One of many reasons I love traveling with Nicole--she has an AMAZING sense of direction, and I never have to do anything to ensure we don´t get lost. I just simply follow her. And so to save money we decided to walk, even though we definitely should have taken a cab. For the first time in my experience traveling with Nicole though, we got lost. The maze of streets completely baffled us, both a little past tipsy, not to mention there wasn´t a soul in sight. I was starting to doubt if this cave club even existed, when all of the sudden, after over an hour of walking, inone turn we stumbled upon the street we had been looking for, and people! Finally! People! Walking over to the club, we passed a different cave that, though more or less empty, looked warm and inviting with good music and a relaxed atmostphere. After our trek, we decided it would only make sense to stop for one more drink before throwing ourselves into a sweaty crowd of people. That is where we met Sara and Pablo--two dirty hippie squatters that we subsequently spent the rest of the night with.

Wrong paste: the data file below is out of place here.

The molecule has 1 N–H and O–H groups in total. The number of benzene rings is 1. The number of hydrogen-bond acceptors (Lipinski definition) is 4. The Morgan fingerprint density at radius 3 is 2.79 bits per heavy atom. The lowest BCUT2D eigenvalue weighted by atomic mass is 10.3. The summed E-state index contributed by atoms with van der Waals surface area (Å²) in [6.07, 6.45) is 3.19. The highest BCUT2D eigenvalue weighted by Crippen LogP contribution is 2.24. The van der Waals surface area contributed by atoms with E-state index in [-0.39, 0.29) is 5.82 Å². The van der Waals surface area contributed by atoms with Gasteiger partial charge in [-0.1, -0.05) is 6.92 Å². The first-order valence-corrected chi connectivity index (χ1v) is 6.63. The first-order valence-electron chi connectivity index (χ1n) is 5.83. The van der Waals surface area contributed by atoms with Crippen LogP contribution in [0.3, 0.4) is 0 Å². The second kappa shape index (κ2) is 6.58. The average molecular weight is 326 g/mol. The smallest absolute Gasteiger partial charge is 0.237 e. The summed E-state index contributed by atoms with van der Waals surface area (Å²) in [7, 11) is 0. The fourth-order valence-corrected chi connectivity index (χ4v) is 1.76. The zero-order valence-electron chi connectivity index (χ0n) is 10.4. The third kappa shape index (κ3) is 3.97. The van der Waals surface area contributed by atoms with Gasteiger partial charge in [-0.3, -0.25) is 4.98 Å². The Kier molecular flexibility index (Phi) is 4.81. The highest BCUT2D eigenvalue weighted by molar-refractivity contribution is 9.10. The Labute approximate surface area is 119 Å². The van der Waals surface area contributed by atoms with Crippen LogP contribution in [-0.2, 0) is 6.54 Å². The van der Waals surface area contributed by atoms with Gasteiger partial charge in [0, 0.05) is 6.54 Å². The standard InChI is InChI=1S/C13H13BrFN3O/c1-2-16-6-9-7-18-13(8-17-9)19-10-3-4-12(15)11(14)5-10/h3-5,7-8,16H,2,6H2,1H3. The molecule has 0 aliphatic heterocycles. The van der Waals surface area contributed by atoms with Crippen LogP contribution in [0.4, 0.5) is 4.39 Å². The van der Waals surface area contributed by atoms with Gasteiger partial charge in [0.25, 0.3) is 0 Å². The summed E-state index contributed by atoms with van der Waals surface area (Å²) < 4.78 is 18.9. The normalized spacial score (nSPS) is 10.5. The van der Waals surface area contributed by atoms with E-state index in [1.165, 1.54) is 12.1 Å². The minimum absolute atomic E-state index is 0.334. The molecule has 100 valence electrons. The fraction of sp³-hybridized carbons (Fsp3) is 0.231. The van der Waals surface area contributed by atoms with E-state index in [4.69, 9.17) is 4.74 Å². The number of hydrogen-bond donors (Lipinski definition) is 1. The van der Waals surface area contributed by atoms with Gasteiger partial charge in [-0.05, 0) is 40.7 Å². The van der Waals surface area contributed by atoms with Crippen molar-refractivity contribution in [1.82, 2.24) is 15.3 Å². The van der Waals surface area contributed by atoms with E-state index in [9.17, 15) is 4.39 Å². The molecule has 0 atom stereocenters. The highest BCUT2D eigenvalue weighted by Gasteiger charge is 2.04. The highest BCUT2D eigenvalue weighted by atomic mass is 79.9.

You see--we all went to the club, but realized upon arrival that neither of us had enough money to pay the cover, having stupidly spent our last Euros on our spontaneous pub crawl. The two of us can be really, really dumb sometimes. Sara and Pablo didn´t have any money either, so we decided to split. And that´s when things got interesting.

In the hills of Granada, there are caves. And people live, or squat, in these caves. Pablo is one of these people. He invited us to his and his "hermano´s" cave--where his hermano answered the door stark naked (he had been sleeping). We still aren´t sure if he was actually his brother, or if "hermano" was just his nick name, or even name, as that is what he was called. Anyway, hermano was probably 30 years old, and one of the nicest guys I have met in Spain. He even offered to put pants on if we preferred it!

And how can I possibly describe the amazingness that was this cave? I felt as though I was in the house of Mr. Tumnus, expecting a little faun to appear at any moment, hopping around nostalgically playing the flute for us. The off-white walls were decorated with hats and kitchen utensils, and the cave´s 4 rooms surrounded a small blackened chimney. Of course, no electricity, thus we saw by the light of three long tapered candles pegged into large empty beer bottles. It was freezing outside, but the cave was warm. This was probably the most wonderful part of it all--the natural heat of the earth.